It's illegal to walk around naked in public, but what if someone is literally too poor to afford clothes?

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    Voted to close because this is opinion based. Most civilised societies provide the extreme basics to their population, and there are ample second hand clothes available to even the poorest places on earth, so this is somewhat academic. I posit if you were to poor to afford clothes (and thus food), society would be doing you a service by arresting you - you would at least get clothing, shelter and food.
    – davidgo
    Aug 24, 2018 at 3:45
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    I don't have the answer or know where to start, but this is actually a really interesting question. I don't see how it's opinion-based at all. The OP is asking whether a certain set of conditions would would constitute an affirmative defense to a criminal charge. That's a pretty classic legal question.
    – bdb484
    Aug 24, 2018 at 13:26
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    I didn't vote to close, but I think the comment by @davidgo is right in that the situation as described is too unrealistic to be of any practical (and I would add "of any theoretical") interest. Indecent exposure --with all the widespread assistance by charitable entities for a person's utmost elementary needs-- triggers concerns of potential sexual aggression, disorderly conduct (regardless of whether it would be initiated by the naked person or by others finding that conduct repugnant), spreading of diseases, whether the naked person is a drug addict, and so forth. Aug 24, 2018 at 15:27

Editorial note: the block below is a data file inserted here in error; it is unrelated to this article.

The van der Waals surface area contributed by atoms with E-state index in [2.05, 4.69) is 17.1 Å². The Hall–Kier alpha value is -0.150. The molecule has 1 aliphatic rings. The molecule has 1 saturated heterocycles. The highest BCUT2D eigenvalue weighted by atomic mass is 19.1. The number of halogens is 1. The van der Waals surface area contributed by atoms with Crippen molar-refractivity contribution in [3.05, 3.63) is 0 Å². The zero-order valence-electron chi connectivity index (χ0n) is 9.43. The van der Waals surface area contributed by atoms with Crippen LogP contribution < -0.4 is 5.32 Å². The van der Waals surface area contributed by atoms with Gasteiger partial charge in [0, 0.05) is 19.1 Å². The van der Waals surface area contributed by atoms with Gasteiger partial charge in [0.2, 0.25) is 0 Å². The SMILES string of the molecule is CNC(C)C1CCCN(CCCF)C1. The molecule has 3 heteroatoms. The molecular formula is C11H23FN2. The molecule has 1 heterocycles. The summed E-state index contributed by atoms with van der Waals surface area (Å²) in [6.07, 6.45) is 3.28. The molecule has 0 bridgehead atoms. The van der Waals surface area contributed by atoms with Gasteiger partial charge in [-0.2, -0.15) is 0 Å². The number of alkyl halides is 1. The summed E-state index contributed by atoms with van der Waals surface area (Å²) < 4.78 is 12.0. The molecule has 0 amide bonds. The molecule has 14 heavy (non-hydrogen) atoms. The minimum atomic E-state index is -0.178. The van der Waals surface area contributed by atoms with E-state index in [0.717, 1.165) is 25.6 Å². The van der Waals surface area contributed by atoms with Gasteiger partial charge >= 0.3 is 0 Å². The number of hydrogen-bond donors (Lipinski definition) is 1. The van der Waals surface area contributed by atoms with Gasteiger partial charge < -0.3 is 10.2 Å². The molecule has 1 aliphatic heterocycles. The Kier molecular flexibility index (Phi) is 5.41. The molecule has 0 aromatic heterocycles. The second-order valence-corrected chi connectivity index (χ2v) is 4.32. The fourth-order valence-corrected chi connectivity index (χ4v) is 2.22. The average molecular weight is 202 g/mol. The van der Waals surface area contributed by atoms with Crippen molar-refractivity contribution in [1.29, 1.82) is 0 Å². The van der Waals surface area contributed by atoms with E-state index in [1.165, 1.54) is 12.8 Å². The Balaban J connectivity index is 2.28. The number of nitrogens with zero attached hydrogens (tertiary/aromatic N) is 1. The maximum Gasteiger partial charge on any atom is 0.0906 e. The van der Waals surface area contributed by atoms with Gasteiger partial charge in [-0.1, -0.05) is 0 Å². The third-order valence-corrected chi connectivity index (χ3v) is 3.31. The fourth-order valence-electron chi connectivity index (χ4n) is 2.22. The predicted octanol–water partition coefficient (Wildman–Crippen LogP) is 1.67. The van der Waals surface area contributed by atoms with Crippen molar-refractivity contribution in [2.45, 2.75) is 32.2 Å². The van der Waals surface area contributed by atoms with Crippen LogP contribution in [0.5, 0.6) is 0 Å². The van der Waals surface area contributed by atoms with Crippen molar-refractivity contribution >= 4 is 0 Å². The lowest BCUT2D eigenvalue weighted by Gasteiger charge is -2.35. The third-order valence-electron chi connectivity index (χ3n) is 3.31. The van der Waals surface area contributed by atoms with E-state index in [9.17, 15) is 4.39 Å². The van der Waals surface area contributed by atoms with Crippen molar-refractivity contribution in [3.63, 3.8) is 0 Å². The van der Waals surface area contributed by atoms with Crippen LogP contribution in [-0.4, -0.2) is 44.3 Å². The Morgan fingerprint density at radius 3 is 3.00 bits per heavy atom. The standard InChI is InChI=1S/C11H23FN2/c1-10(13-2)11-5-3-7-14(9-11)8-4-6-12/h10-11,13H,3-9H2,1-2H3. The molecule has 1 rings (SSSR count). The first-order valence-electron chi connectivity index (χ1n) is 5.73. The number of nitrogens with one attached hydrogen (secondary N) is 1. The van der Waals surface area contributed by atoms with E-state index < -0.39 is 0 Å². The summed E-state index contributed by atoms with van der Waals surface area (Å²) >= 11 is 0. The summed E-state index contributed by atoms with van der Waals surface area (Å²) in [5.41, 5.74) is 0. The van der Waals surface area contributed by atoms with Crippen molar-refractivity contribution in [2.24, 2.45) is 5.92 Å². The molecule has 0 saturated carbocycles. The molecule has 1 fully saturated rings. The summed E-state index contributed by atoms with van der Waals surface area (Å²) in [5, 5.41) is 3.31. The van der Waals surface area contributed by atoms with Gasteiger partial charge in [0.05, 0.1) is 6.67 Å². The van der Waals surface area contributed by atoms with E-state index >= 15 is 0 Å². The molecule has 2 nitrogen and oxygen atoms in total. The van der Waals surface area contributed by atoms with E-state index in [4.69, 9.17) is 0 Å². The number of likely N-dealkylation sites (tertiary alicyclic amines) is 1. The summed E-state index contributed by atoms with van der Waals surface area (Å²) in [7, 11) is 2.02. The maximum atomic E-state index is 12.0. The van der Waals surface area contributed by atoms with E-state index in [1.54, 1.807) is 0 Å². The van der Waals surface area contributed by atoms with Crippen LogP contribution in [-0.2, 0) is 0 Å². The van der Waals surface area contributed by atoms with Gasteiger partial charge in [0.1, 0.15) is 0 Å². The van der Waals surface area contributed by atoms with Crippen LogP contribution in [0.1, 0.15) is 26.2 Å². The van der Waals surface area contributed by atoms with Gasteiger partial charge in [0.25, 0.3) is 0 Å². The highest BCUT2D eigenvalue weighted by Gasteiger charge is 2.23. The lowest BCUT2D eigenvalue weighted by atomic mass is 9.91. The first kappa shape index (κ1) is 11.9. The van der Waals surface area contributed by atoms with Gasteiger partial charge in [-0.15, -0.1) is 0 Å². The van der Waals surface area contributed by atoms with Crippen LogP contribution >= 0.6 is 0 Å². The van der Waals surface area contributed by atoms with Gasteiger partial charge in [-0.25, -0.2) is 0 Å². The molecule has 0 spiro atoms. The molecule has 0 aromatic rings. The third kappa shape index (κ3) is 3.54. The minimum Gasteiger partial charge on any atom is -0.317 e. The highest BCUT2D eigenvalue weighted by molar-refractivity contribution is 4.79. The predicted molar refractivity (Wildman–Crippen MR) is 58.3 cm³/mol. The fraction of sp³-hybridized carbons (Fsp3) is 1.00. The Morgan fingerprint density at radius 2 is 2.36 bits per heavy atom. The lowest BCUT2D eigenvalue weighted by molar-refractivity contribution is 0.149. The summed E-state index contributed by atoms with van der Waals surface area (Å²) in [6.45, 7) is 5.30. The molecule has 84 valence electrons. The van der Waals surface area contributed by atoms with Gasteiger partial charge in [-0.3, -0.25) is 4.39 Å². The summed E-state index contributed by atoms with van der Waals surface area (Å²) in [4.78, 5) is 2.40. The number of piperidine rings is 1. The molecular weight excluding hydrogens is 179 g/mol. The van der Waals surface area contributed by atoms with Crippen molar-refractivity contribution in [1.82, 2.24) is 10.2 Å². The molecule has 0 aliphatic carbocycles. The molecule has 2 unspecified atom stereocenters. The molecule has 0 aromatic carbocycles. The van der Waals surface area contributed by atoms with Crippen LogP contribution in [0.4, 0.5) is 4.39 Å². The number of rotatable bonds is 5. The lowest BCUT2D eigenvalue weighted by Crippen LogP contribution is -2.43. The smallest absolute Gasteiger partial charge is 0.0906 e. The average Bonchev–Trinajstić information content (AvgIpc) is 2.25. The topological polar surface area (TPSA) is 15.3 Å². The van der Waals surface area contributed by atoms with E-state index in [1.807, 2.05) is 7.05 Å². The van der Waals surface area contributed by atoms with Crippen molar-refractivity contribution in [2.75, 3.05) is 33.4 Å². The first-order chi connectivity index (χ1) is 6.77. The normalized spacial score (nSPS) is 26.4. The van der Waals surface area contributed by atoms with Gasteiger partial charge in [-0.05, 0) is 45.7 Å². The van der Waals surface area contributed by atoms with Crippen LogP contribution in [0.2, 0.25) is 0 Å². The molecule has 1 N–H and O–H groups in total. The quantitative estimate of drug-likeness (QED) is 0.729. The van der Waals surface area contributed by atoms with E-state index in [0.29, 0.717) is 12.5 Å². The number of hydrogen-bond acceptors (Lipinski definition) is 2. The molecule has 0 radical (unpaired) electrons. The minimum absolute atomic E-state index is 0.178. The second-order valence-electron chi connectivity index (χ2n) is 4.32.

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    More realistic would be being at a nudist beach, and your clothes are stolen.
    – gnasher729
    Aug 27, 2018 at 14:46
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    @gnasher729 Actually that's a qualitatively different situation, more akin to people who escape after being abducted for instance. Because you were left unclothed by being victim of a crime, you would not be punished for it (rather the clothing thief would be).
    – Consis
    Aug 31, 2018 at 21:47

1 Answer 1


This situation is unlikely to come about in practice. If you were born into such extreme poverty, your parents would considered guilty of child neglect, and CPS/social services would take you into foster services where you would be given clothes.

If you previously had clothes, but recently became poor, it is very unlikely that any creditors would repossess your last shirt off your back. It would probably be illegal for them to leave you in that situation, and a used shirt wouldn't be worth much. For the same reason, it's unlikely you would sell your last shirt to, eg. pay for food: Who would buy it? For how much?

In many countries, there are extensive welfare systems and private charities that private food, free clothing and other resources to the very poor. Even before you lost your last clothes, you could go to these for assistance. So again you are unlikely to involuntarily end up in this position.

Also, technically the amount of clothes you are required to wear is usually very small. I believe you are usually only required to cover the groin and breasts if female. In theory you could easily collect a discarded plastic bag, piece of paper, scrap fabric, cardboard box or some other trash to fashion a crude loincloth.

Lastly, when the police do show up and arrest you, you will likely have the opportunity to explain to them your situation. They would probably try to get you some basic clothing and other assistance. But if they do end up pressing charges, you would be able to either convince the judge to let you off or challenge the law itself for failing to consider poor people like you.

Generally, laws are designed such that there is always an option to follow them and nobody would be "too poor" to comply, failing to do this could make a politician extremely unpopular. Many laws with significant cost burden offer alternatives to the poor. Courts will also tend to be sympathetic to cases such as this. But as I said, the situation is very unlikely to come about.

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